perlguts - Perl's Internal Functions


This document attempts to describe some of the internal functions of the Perl executable. It is far from complete and probably contains many errors. Please refer any questions or comments to the author below.


Perl has three typedefs that handle Perl's three main data types:

SV Scalar Value AV Array Value HV Hash Value

Each typedef has specific routines that manipulate the various data type.

What is an "IV"?

Perl uses a special typedef IV which is large enough to hold either an integer or a pointer.

Perl also uses a special typedef I32 which will always be a 32-bit integer.

Working with SV's

An SV can be created and loaded with one command. There are four types of values that can be loaded: an integer value (IV), a double (NV), a string, (PV), and another scalar (SV).

The four routines are:

SV* newSViv(IV); SV* newSVnv(double); SV* newSVpv(char*, int); SV* newSVsv(SV*);

To change the value of an *already-existing* scalar, there are five routines:

void sv_setiv(SV*, IV); void sv_setnv(SV*, double); void sv_setpvn(SV*, char*, int) void sv_setpv(SV*, char*); void sv_setsv(SV*, SV*);

Notice that you can choose to specify the length of the string to be assigned by using sv_setpvn , or allow Perl to calculate the length by using sv_setpv . Be warned, though, that sv_setpv determines the string's length by using strlen , which depends on the string terminating with a NUL character.

To access the actual value that an SV points to, you can use the macros:


which will automatically coerce the actual scalar type into an IV, double, or string.

In the SvPV macro, the length of the string returned is placed into the variable len (this is a macro, so you do not use &len ). If you do not care what the length of the data is, use the global variable na . Remember, however, that Perl allows arbitrary strings of data that may both contain NUL's and not be terminated by a NUL.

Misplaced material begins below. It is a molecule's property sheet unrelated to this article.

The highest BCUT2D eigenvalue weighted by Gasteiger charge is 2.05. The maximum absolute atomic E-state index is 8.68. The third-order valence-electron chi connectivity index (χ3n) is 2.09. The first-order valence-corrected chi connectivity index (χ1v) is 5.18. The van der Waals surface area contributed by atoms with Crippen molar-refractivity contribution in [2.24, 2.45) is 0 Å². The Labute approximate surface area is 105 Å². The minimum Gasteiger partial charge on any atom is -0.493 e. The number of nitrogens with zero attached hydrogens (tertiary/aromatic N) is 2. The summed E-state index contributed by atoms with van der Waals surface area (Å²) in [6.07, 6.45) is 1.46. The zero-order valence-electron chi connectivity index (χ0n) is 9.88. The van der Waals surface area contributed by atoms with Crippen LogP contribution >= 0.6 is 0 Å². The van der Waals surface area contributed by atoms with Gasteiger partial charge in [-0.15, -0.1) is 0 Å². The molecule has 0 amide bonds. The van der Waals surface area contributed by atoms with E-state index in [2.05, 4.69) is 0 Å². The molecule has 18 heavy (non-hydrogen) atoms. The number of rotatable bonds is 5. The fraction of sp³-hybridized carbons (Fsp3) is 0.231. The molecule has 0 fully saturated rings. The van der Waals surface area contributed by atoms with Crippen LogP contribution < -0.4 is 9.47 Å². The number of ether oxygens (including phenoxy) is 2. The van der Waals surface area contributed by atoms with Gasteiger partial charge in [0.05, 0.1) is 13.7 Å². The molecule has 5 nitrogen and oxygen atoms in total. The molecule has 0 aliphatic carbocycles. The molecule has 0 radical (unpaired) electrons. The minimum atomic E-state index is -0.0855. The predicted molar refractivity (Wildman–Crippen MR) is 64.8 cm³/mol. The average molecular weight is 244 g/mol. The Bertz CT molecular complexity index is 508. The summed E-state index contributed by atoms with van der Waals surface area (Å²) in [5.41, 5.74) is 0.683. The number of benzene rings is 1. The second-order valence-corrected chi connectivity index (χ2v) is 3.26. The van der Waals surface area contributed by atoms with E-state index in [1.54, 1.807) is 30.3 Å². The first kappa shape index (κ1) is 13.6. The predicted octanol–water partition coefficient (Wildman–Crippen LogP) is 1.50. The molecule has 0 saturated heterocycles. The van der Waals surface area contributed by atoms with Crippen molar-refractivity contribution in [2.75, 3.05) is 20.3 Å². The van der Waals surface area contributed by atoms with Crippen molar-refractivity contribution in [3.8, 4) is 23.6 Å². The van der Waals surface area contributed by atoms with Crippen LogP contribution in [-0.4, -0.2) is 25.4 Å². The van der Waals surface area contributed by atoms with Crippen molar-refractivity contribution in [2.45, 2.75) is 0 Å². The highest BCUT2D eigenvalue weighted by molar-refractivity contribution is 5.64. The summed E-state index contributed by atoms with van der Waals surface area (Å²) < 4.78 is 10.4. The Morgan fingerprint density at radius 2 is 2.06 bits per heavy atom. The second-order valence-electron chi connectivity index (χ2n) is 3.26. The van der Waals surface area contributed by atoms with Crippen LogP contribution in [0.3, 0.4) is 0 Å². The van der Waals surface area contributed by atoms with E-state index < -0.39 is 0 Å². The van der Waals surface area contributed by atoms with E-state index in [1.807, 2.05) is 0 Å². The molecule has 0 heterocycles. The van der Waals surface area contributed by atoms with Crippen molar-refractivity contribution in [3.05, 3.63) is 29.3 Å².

If you simply want to know if the scalar value is TRUE, you can use:


Although Perl will automatically grow strings for you, if you need to force Perl to allocate more memory for your SV, you can use the macro

SvGROW(SV*, STRLEN newlen)

which will determine if more memory needs to be allocated. If so, it will call the function sv_grow . Note that SvGROW can only increase, not decrease, the allocated memory of an SV.

If you have an SV and want to know what kind of data Perl thinks is stored in it, you can use the following macros to check the type of SV you have.


You can get and set the current length of the string stored in an SV with the following macros:

SvCUR(SV*) SvCUR_set(SV*, I32 val)

But note that these are valid only if SvPOK() is true.

If you know the name of a scalar variable, you can get a pointer to its SV by using the following:

SV* perl_get_sv("varname", FALSE);

This returns NULL if the variable does not exist.

If you want to know if this variable (or any other SV) is actually defined, you can call:


The scalar undef value is stored in an SV instance called sv_undef . Its address can be used whenever an SV* is needed.

There are also the two values sv_yes and sv_no , which contain Boolean TRUE and FALSE values, respectively. Like sv_undef , their addresses can be used whenever an SV* is needed.

Do not be fooled into thinking that (SV *) 0 is the same as &sv_undef . Take this code:

SV* sv = (SV*) 0; if (I-am-to-return-a-real-value) { sv = sv_2mortal(newSViv(42)); } sv_setsv(ST(0), sv);

This code tries to return a new SV (which contains the value 42) if it should return a real value, or undef otherwise. Instead it has returned a null pointer which, somewhere down the line, will cause a segmentation violation, or just weird results. Change the zero to &sv_undef in the first line and all will be well.

To free an SV that you've created, call SvREFCNT_dec(SV*) . Normally this call is not necessary. See the section on MORTALITY .